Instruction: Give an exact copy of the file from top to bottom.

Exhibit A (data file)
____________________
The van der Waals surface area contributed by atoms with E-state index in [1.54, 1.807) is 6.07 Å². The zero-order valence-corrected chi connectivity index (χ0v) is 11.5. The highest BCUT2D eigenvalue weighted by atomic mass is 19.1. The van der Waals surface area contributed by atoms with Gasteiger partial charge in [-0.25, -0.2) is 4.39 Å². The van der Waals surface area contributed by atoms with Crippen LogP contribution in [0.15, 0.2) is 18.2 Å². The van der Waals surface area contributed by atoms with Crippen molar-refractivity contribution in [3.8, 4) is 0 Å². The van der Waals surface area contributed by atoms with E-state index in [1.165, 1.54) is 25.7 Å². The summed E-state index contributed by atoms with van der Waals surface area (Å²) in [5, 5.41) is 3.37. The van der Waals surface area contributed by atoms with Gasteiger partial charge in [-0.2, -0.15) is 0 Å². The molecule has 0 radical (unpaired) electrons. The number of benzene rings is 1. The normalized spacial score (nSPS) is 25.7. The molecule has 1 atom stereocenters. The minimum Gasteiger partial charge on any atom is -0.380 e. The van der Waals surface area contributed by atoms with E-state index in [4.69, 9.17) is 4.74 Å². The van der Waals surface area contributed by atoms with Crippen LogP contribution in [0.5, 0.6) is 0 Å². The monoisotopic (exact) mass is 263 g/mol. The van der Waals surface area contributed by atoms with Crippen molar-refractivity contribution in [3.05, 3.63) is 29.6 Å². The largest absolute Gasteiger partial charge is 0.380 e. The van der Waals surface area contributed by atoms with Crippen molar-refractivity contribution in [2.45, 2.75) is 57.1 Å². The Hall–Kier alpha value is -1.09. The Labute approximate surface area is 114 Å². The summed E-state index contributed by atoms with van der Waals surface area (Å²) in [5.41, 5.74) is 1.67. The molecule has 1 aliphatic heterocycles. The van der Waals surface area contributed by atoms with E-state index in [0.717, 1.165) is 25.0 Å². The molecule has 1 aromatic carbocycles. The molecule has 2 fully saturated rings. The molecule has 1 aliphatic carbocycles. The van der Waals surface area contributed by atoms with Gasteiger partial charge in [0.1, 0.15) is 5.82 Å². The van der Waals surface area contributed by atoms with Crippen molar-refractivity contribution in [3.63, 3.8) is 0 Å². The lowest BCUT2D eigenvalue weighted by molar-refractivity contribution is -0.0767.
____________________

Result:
The van der Waals surface area contributed by atoms with E-state index in [1.54, 1.807) is 6.07 Å². The zero-order valence-corrected chi connectivity index (χ0v) is 11.5. The highest BCUT2D eigenvalue weighted by atomic mass is 19.1. The van der Waals surface area contributed by atoms with Gasteiger partial charge in [-0.25, -0.2) is 4.39 Å². The van der Waals surface area contributed by atoms with Crippen LogP contribution in [0.15, 0.2) is 18.2 Å². The van der Waals surface area contributed by atoms with Crippen molar-refractivity contribution in [3.8, 4) is 0 Å². The van der Waals surface area contributed by atoms with E-state index in [1.165, 1.54) is 25.7 Å². The summed E-state index contributed by atoms with van der Waals surface area (Å²) in [5, 5.41) is 3.37. The van der Waals surface area contributed by atoms with Gasteiger partial charge in [-0.2, -0.15) is 0 Å². The molecule has 0 radical (unpaired) electrons. The number of benzene rings is 1. The normalized spacial score (nSPS) is 25.7. The molecule has 1 atom stereocenters. The minimum Gasteiger partial charge on any atom is -0.380 e. The van der Waals surface area contributed by atoms with E-state index in [4.69, 9.17) is 4.74 Å². The van der Waals surface area contributed by atoms with Crippen LogP contribution in [0.5, 0.6) is 0 Å². The monoisotopic (exact) mass is 263 g/mol. The van der Waals surface area contributed by atoms with Crippen molar-refractivity contribution in [3.05, 3.63) is 29.6 Å². The largest absolute Gasteiger partial charge is 0.380 e. The van der Waals surface area contributed by atoms with Crippen molar-refractivity contribution in [2.45, 2.75) is 57.1 Å². The Hall–Kier alpha value is -1.09. The Labute approximate surface area is 114 Å². The summed E-state index contributed by atoms with van der Waals surface area (Å²) in [5.41, 5.74) is 1.67. The molecule has 1 aliphatic heterocycles. The van der Waals surface area contributed by atoms with E-state index in [0.717, 1.165) is 25.0 Å². The molecule has 1 aromatic carbocycles. The molecule has 2 fully saturated rings. The molecule has 1 aliphatic carbocycles. The van der Waals surface area contributed by atoms with Gasteiger partial charge in [0.1, 0.15) is 5.82 Å². The van der Waals surface area contributed by atoms with Crippen molar-refractivity contribution in [3.63, 3.8) is 0 Å². The lowest BCUT2D eigenvalue weighted by molar-refractivity contribution is -0.0767.